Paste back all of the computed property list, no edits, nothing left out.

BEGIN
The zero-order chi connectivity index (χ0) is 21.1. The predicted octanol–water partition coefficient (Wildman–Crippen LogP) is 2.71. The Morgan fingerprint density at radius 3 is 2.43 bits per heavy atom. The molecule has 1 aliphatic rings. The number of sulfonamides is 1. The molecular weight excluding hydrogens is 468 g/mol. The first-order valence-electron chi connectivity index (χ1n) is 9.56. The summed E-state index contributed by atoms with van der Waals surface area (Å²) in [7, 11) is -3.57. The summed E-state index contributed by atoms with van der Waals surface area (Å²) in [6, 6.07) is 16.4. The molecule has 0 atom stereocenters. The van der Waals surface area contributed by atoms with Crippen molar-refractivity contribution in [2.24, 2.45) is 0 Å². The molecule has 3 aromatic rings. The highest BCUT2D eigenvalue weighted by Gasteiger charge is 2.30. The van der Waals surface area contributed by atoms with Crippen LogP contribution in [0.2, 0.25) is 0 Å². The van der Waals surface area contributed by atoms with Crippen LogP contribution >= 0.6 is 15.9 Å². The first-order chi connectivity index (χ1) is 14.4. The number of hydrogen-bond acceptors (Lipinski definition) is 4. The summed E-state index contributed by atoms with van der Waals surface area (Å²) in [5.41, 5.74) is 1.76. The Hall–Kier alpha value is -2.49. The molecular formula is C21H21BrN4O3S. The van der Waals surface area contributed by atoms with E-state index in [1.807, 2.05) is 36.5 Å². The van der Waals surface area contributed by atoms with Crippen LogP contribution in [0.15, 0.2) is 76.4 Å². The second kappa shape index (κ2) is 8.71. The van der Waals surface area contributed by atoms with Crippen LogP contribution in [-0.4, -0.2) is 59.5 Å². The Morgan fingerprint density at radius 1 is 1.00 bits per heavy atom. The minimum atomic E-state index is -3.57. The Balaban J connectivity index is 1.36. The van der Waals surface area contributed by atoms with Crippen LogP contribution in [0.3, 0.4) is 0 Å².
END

The zero-order chi connectivity index (χ0) is 21.1. The predicted octanol–water partition coefficient (Wildman–Crippen LogP) is 2.71. The Morgan fingerprint density at radius 3 is 2.43 bits per heavy atom. The molecule has 1 aliphatic rings. The number of sulfonamides is 1. The molecular weight excluding hydrogens is 468 g/mol. The first-order valence-electron chi connectivity index (χ1n) is 9.56. The summed E-state index contributed by atoms with van der Waals surface area (Å²) in [7, 11) is -3.57. The summed E-state index contributed by atoms with van der Waals surface area (Å²) in [6, 6.07) is 16.4. The molecule has 0 atom stereocenters. The van der Waals surface area contributed by atoms with Crippen molar-refractivity contribution in [2.24, 2.45) is 0 Å². The molecule has 3 aromatic rings. The highest BCUT2D eigenvalue weighted by Gasteiger charge is 2.30. The van der Waals surface area contributed by atoms with Crippen LogP contribution in [0.2, 0.25) is 0 Å². The van der Waals surface area contributed by atoms with Crippen LogP contribution >= 0.6 is 15.9 Å². The first-order chi connectivity index (χ1) is 14.4. The number of hydrogen-bond acceptors (Lipinski definition) is 4. The summed E-state index contributed by atoms with van der Waals surface area (Å²) in [5.41, 5.74) is 1.76. The Hall–Kier alpha value is -2.49. The molecular formula is C21H21BrN4O3S. The van der Waals surface area contributed by atoms with E-state index in [1.807, 2.05) is 36.5 Å². The van der Waals surface area contributed by atoms with Crippen LogP contribution in [0.15, 0.2) is 76.4 Å². The second kappa shape index (κ2) is 8.71. The van der Waals surface area contributed by atoms with Crippen LogP contribution in [-0.4, -0.2) is 59.5 Å². The Morgan fingerprint density at radius 1 is 1.00 bits per heavy atom. The minimum atomic E-state index is -3.57. The Balaban J connectivity index is 1.36. The van der Waals surface area contributed by atoms with Crippen LogP contribution in [0.3, 0.4) is 0 Å².